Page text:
Do not use a blood pressure cuff on the arm with lymphedema.
Do not use elastic bandages or stock­ings with tight bands.

◊ Keep blood from pooling in the affected limb. To do this, keep the limb with lymphedema raised higher than the heart when possible. Do not swing the limb quickly in circles or let the limb hang down. This makes blood and fluid collect in the lower part of the arm or leg. And do not apply heat to the limb.

Exercise
Studies have shown that carefully controlled exercise is safe for people with lymphedema. Exercise does not increase the chance that lymphedema will develop in those who are at risk. In the past, those at risk for lymphedema were advised to avoid exercising the affected limb. Studies have now shown that slow, carefully controlled exercise is safe and may even help keep lymph­edema from developing. Studies have also shown that, in breast cancer sur- vivors, upper-body exercise does not increase the risk that lymphedema will develop.

Treatment
While damage to the lymph system cannot be repaired, treatment is given to control the swelling caused by lymphedema and keep other problems from developing or getting worse. Physical (non-drug) therapies are the standard treatment. Treatment may be a combination of several physical methods. The goal of these treatments is to help people with lymphedema continue with activities of daily living, to decrease pain, and to improve the ability to move and use the limb with lymph­edema. Drugs are not usually used for long-term treatment of lymphedema.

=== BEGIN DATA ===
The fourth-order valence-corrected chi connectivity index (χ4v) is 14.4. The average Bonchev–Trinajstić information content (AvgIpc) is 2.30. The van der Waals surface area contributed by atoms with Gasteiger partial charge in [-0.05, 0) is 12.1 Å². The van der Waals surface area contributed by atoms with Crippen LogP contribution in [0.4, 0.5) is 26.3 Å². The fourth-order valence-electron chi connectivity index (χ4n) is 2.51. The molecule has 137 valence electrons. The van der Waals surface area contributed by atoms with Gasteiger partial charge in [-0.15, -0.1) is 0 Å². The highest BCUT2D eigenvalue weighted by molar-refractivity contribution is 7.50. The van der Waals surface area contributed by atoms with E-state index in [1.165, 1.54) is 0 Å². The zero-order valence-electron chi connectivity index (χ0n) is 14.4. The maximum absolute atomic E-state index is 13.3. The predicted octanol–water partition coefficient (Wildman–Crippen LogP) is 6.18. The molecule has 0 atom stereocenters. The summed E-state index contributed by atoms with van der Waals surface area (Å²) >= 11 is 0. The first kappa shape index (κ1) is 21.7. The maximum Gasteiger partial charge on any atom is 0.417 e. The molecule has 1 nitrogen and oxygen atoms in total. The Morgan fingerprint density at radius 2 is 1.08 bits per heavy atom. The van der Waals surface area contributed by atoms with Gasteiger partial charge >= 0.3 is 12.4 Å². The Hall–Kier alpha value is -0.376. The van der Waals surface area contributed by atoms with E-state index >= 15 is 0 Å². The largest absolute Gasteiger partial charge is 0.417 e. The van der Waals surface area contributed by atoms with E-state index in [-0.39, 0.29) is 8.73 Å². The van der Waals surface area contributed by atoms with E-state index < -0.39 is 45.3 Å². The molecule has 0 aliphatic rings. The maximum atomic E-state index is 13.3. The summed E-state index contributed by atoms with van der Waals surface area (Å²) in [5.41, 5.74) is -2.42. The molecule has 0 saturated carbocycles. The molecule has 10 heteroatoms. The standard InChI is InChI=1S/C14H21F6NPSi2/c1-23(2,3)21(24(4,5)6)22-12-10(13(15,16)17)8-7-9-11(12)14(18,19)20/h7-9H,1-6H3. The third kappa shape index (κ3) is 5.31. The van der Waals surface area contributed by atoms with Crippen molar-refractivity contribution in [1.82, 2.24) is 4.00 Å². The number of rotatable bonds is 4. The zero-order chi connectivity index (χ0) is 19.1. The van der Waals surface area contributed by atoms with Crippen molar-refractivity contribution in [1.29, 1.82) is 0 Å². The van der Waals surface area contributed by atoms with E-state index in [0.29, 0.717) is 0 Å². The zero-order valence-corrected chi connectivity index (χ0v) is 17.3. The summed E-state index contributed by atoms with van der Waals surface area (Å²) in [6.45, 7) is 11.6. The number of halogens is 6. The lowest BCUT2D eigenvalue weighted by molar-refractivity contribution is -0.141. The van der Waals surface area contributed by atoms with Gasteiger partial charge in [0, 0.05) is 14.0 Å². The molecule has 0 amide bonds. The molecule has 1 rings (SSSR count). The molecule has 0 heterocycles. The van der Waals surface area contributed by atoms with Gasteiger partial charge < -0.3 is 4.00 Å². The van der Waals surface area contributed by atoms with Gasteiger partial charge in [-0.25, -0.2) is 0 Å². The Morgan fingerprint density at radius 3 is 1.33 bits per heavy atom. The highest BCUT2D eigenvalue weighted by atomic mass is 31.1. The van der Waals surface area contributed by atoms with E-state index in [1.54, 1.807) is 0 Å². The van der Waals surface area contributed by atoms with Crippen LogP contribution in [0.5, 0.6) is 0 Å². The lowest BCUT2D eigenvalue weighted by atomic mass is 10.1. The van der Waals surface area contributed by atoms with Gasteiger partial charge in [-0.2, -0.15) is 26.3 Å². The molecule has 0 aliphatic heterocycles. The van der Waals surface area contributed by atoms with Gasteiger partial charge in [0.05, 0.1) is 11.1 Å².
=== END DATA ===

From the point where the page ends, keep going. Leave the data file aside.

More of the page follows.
Treatment of lymphedema may include the following:
Pressure garments
Exercise
Bandages
Skin care
Compression device
Weight loss
Laser therapy
Massage therapy

When lymphedema is severe and does not get better with treatment, other problems may be the cause. Sometimes severe lymphedema does not get better with treatment, or it develops several years after surgery. If there is no known reason, doctors will try to find out if the problem is something other than the original cancer or cancer treatment, such as another tumor.

Lymphangiosarcoma is a rare, fast-growing cancer of the lymph vessels. It occurs in some breast cancer survi­vors, appearing about 10 years after mastectomy. Lymphangiosarcoma begins as purple lesions on the skin, which may be flat or raised. A CT scan or MRI is used to check for lymphangiosarcoma.

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Source: National Cancer Institute, cancer.gov

This article was published in Coping® with Cancer magazine, January/February 2016.